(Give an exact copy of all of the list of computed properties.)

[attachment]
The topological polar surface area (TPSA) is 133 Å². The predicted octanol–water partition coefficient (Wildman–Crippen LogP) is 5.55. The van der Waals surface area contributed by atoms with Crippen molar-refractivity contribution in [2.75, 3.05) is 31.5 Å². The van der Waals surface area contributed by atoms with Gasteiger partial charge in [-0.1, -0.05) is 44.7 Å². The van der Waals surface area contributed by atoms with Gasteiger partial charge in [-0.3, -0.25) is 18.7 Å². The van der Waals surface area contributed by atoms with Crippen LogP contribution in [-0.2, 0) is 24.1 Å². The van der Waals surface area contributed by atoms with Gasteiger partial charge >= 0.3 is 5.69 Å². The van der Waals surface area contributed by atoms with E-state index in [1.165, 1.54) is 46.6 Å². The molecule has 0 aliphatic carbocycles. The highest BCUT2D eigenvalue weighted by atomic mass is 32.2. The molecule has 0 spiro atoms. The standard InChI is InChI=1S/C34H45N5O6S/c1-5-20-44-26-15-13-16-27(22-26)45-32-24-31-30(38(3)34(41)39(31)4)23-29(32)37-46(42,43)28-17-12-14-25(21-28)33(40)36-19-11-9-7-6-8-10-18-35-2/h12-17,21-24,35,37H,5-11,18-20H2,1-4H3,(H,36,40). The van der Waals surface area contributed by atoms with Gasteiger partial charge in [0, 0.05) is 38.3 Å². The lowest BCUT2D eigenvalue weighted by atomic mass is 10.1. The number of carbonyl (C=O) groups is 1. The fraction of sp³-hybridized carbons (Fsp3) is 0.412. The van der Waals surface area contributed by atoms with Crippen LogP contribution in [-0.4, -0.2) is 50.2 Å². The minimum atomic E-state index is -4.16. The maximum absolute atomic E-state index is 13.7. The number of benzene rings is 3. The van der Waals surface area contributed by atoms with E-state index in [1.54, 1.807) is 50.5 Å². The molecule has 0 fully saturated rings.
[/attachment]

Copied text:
The topological polar surface area (TPSA) is 133 Å². The predicted octanol–water partition coefficient (Wildman–Crippen LogP) is 5.55. The van der Waals surface area contributed by atoms with Crippen molar-refractivity contribution in [2.75, 3.05) is 31.5 Å². The van der Waals surface area contributed by atoms with Gasteiger partial charge in [-0.1, -0.05) is 44.7 Å². The van der Waals surface area contributed by atoms with Gasteiger partial charge in [-0.3, -0.25) is 18.7 Å². The van der Waals surface area contributed by atoms with Crippen LogP contribution in [-0.2, 0) is 24.1 Å². The van der Waals surface area contributed by atoms with Gasteiger partial charge >= 0.3 is 5.69 Å². The van der Waals surface area contributed by atoms with E-state index in [1.165, 1.54) is 46.6 Å². The molecule has 0 aliphatic carbocycles. The highest BCUT2D eigenvalue weighted by atomic mass is 32.2. The molecule has 0 spiro atoms. The standard InChI is InChI=1S/C34H45N5O6S/c1-5-20-44-26-15-13-16-27(22-26)45-32-24-31-30(38(3)34(41)39(31)4)23-29(32)37-46(42,43)28-17-12-14-25(21-28)33(40)36-19-11-9-7-6-8-10-18-35-2/h12-17,21-24,35,37H,5-11,18-20H2,1-4H3,(H,36,40). The van der Waals surface area contributed by atoms with Gasteiger partial charge in [0, 0.05) is 38.3 Å². The lowest BCUT2D eigenvalue weighted by atomic mass is 10.1. The number of carbonyl (C=O) groups is 1. The fraction of sp³-hybridized carbons (Fsp3) is 0.412. The van der Waals surface area contributed by atoms with Crippen LogP contribution in [-0.4, -0.2) is 50.2 Å². The minimum atomic E-state index is -4.16. The maximum absolute atomic E-state index is 13.7. The number of benzene rings is 3. The van der Waals surface area contributed by atoms with E-state index in [1.54, 1.807) is 50.5 Å². The molecule has 0 fully saturated rings.